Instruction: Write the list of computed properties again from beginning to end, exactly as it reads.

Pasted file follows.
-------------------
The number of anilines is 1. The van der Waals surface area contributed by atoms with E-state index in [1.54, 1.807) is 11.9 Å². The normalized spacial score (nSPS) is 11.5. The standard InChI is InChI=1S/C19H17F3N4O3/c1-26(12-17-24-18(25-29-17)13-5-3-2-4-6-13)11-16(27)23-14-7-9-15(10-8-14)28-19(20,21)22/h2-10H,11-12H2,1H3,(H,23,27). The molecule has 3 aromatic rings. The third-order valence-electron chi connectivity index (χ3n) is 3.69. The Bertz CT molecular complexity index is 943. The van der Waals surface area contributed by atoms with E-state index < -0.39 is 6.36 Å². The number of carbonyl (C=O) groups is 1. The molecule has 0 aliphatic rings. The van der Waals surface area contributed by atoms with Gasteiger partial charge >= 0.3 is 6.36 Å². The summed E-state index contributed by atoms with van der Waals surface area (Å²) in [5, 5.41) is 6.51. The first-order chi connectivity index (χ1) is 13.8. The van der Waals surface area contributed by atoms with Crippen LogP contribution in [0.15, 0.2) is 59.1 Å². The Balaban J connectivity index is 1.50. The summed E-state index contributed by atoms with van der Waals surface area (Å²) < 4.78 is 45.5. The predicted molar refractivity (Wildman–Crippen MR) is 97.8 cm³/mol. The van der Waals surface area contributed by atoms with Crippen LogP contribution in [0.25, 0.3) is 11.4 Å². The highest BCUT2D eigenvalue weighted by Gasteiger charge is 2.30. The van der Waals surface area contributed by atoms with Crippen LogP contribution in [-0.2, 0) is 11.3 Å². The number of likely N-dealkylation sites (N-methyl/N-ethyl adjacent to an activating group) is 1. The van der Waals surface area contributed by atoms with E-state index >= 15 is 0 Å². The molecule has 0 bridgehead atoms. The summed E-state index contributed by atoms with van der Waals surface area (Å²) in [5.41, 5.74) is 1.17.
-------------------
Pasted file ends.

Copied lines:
The number of anilines is 1. The van der Waals surface area contributed by atoms with E-state index in [1.54, 1.807) is 11.9 Å². The normalized spacial score (nSPS) is 11.5. The standard InChI is InChI=1S/C19H17F3N4O3/c1-26(12-17-24-18(25-29-17)13-5-3-2-4-6-13)11-16(27)23-14-7-9-15(10-8-14)28-19(20,21)22/h2-10H,11-12H2,1H3,(H,23,27). The molecule has 3 aromatic rings. The third-order valence-electron chi connectivity index (χ3n) is 3.69. The Bertz CT molecular complexity index is 943. The van der Waals surface area contributed by atoms with E-state index < -0.39 is 6.36 Å². The number of carbonyl (C=O) groups is 1. The molecule has 0 aliphatic rings. The van der Waals surface area contributed by atoms with Gasteiger partial charge >= 0.3 is 6.36 Å². The summed E-state index contributed by atoms with van der Waals surface area (Å²) in [5, 5.41) is 6.51. The first-order chi connectivity index (χ1) is 13.8. The van der Waals surface area contributed by atoms with Crippen LogP contribution in [0.15, 0.2) is 59.1 Å². The Balaban J connectivity index is 1.50. The summed E-state index contributed by atoms with van der Waals surface area (Å²) < 4.78 is 45.5. The predicted molar refractivity (Wildman–Crippen MR) is 97.8 cm³/mol. The van der Waals surface area contributed by atoms with Crippen LogP contribution in [0.25, 0.3) is 11.4 Å². The highest BCUT2D eigenvalue weighted by Gasteiger charge is 2.30. The van der Waals surface area contributed by atoms with Crippen LogP contribution in [-0.2, 0) is 11.3 Å². The number of likely N-dealkylation sites (N-methyl/N-ethyl adjacent to an activating group) is 1. The van der Waals surface area contributed by atoms with E-state index >= 15 is 0 Å². The molecule has 0 bridgehead atoms. The summed E-state index contributed by atoms with van der Waals surface area (Å²) in [5.41, 5.74) is 1.17.